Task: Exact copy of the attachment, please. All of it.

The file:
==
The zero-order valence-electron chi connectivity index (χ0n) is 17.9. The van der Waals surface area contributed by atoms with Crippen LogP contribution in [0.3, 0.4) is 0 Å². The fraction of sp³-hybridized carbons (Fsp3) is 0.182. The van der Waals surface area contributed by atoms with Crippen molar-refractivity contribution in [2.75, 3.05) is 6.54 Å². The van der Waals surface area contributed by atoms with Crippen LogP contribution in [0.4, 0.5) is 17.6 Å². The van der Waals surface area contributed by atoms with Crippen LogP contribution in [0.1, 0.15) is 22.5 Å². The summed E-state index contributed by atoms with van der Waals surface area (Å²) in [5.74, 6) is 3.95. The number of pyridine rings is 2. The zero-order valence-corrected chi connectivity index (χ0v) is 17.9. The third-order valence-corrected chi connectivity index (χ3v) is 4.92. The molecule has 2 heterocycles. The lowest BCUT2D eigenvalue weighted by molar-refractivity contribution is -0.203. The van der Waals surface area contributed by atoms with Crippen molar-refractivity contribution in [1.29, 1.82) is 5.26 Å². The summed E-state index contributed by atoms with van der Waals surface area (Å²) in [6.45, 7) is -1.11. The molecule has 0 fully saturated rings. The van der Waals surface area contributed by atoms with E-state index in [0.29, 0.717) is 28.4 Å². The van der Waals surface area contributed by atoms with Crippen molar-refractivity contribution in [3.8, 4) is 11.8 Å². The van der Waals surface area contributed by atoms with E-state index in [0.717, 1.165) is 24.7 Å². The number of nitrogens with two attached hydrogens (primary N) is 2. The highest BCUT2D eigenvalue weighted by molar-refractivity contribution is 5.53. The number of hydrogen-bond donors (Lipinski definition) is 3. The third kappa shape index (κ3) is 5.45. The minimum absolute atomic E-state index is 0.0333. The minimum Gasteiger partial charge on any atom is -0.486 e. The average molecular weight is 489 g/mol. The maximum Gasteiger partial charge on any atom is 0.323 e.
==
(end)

The zero-order valence-electron chi connectivity index (χ0n) is 17.9. The van der Waals surface area contributed by atoms with Crippen LogP contribution in [0.3, 0.4) is 0 Å². The fraction of sp³-hybridized carbons (Fsp3) is 0.182. The van der Waals surface area contributed by atoms with Crippen molar-refractivity contribution in [2.75, 3.05) is 6.54 Å². The van der Waals surface area contributed by atoms with Crippen LogP contribution in [0.4, 0.5) is 17.6 Å². The van der Waals surface area contributed by atoms with Crippen LogP contribution in [0.1, 0.15) is 22.5 Å². The summed E-state index contributed by atoms with van der Waals surface area (Å²) in [5.74, 6) is 3.95. The number of pyridine rings is 2. The zero-order valence-corrected chi connectivity index (χ0v) is 17.9. The third-order valence-corrected chi connectivity index (χ3v) is 4.92. The molecule has 2 heterocycles. The lowest BCUT2D eigenvalue weighted by molar-refractivity contribution is -0.203. The van der Waals surface area contributed by atoms with Crippen molar-refractivity contribution in [1.29, 1.82) is 5.26 Å². The summed E-state index contributed by atoms with van der Waals surface area (Å²) in [6.45, 7) is -1.11. The molecule has 0 fully saturated rings. The van der Waals surface area contributed by atoms with E-state index in [0.29, 0.717) is 28.4 Å². The van der Waals surface area contributed by atoms with Crippen molar-refractivity contribution in [3.8, 4) is 11.8 Å². The van der Waals surface area contributed by atoms with E-state index in [0.717, 1.165) is 24.7 Å². The number of nitrogens with two attached hydrogens (primary N) is 2. The highest BCUT2D eigenvalue weighted by molar-refractivity contribution is 5.53. The number of hydrogen-bond donors (Lipinski definition) is 3. The third kappa shape index (κ3) is 5.45. The minimum absolute atomic E-state index is 0.0333. The minimum Gasteiger partial charge on any atom is -0.486 e. The average molecular weight is 489 g/mol. The maximum Gasteiger partial charge on any atom is 0.323 e.